Angel City FC Athletes, Execs Talk Challenges Facing Women in Sports and Tech

Decerry Donato

Decerry Donato is a reporter at dot.LA. Prior to that, she was an editorial fellow at the company. Decerry received her bachelor's degree in literary journalism from the University of California, Irvine. She continues to write stories to inform the community about issues or events that take place in the L.A. area. On the weekends, she can be found hiking in the Angeles National forest or sifting through racks at your local thrift store.

​The speakers talk on stage about the challenges they face in tech and sports.
Image by Decerry Donato

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Following the U.S. women’s national soccer team’s recent $24 million equal pay settlement, Los Angeles’ own women’s soccer club, Angel City FC, teamed up with Swedish fintech startup Klarna to host a panel on Tuesday evening spotlighting the obstacles women still face in the worlds of tech and sports alike.

Held at the Banc of California Stadium in Exposition Park (where Angel City FC plays its home games), the panel featured businesswomen like FounderForward CEO Robyn Ward and Klarna executive Raji Behal, as well as women athletes like former U.S. women’s national team player Shannon MacMillan and current Angel City players Cari Roccaro and Sarah Gorden.


An ad for Women\u2019s History Month from ACFC and Klarna at the Banc of California Stadium.An ad for Women’s History Month from ACFC and Klarna at the Banc of California Stadium.Courtesy of Klarna

Angel City has close ties with L.A.’s tech community, having been founded in 2020 with backing from investors like Upfront Ventures’ Kara Nortman, gaming entrepreneur Julie Uhrman and Reddit co-founder Alexis Ohanian. Tennis legend (and Ohanian’s wife) Serena Williams is also an investor, as are celebrities like Natalie Portman, America Ferrera, Eva Longoria and Jennifer Garner.

Though the worlds of tech and sports may, at first glance, seem to have little in common—existing at nearly opposite ends of the vocational (and high school popularity) spectrum—the evening’s speakers found common ground on the challenges that women encounter in both male-dominated industries.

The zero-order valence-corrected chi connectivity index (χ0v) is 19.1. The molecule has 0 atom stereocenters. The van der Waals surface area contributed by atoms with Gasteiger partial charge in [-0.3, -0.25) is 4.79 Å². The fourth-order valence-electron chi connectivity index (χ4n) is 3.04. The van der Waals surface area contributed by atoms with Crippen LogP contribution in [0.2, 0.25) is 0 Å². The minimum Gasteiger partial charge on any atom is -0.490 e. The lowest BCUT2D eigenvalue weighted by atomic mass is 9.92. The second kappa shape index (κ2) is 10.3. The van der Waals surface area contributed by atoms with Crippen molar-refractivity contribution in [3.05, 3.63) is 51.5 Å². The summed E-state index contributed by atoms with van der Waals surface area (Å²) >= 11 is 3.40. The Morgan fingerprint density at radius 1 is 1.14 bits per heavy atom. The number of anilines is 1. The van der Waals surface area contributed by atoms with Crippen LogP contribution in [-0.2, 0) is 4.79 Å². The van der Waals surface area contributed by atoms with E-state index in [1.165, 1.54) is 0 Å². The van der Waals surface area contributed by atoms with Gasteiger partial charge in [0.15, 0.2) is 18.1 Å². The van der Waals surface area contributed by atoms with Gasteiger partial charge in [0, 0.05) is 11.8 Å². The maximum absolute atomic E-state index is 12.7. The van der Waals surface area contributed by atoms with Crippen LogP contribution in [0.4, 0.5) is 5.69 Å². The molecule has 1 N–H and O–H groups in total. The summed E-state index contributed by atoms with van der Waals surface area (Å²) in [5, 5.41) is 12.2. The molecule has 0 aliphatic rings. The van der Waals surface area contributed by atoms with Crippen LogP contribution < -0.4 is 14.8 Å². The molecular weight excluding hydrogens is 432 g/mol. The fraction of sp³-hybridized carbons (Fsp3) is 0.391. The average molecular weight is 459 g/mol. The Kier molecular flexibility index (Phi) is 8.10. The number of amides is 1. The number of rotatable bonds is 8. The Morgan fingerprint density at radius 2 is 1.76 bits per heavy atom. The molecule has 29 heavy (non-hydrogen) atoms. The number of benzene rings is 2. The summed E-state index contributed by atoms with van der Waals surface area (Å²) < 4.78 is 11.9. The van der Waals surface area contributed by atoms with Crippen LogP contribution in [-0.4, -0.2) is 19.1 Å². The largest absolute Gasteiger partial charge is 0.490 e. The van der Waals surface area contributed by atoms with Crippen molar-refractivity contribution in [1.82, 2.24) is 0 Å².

“I was almost always the only woman in the room,” said Ward. Prior to founding Santa Monica-based leadership consulting business FounderFoward, Ward (who’s also an Angel City investor) ran United Talent Agency’s strategic investment arm and served as an executive at startups like Docstoc and Betterworks. “I’ve been a proud activist for a long time for changing the ratio of [women] founders and funders in the tech ecosystem,” she noted. “We are starting to see some change.”

Speaking on the sports end of the matter, Gorden told the audience that while the National Women’s Soccer League (in which Angel City competes) has not achieved the same pay equity that the U.S. women’s national team has, the settlement “is still important to all female athletes, because they’re setting the standard for what we will eventually follow.”

The team up between ACFC and Klarna brought Angel City players to the stage.The team up between ACFC and Klarna brought Angel City players to the stage.Decerry Donato

Upon winning the FIFA Women’s World Cup in 2015, the U.S. women’s national team took home $2 million in prize money; meanwhile, the U.S. men’s team won $9 million for its 11th-place finish in the 2014 World Cup. A similar discrepancy is at play in the business world, where women executives continue to face a sizable pay gap and women startup founders receive only a sliver of overall venture capital funding.

The role that women usually play as the primary caretakers in their families often forces compromises in their careers. Though a challenge, Gorden noted how she’s been able to balance motherhood with a pro soccer career. “I had my son in college and it realigned my focus,” she said. “Being pregnant made me realize I love the game and I want to be able to follow a dream of mine.”

Angel City is set to play its first-ever competitive game on Saturday against San Diego Wave FC in the NWSL Challenge Cup. While that game will be played in Fullerton, the team will open the NWSL regular season at Banc of California Stadium on April 29. It is the first time since 2010 that Los Angeles has a professional women’s soccer team of its own.

“We’re not just building a company,” said MacMillan, also an investor in the team. “We’re building this movement and the community has been so solid in this.”

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Genies Wants To Help Creators Build ‘Avatar Ecosystems’

Christian Hetrick

Christian Hetrick is dot.LA's Entertainment Tech Reporter. He was formerly a business reporter for the Philadelphia Inquirer and reported on New Jersey politics for the Observer and the Press of Atlantic City.

Genies Wants To Help Creators Build ‘Avatar Ecosystems’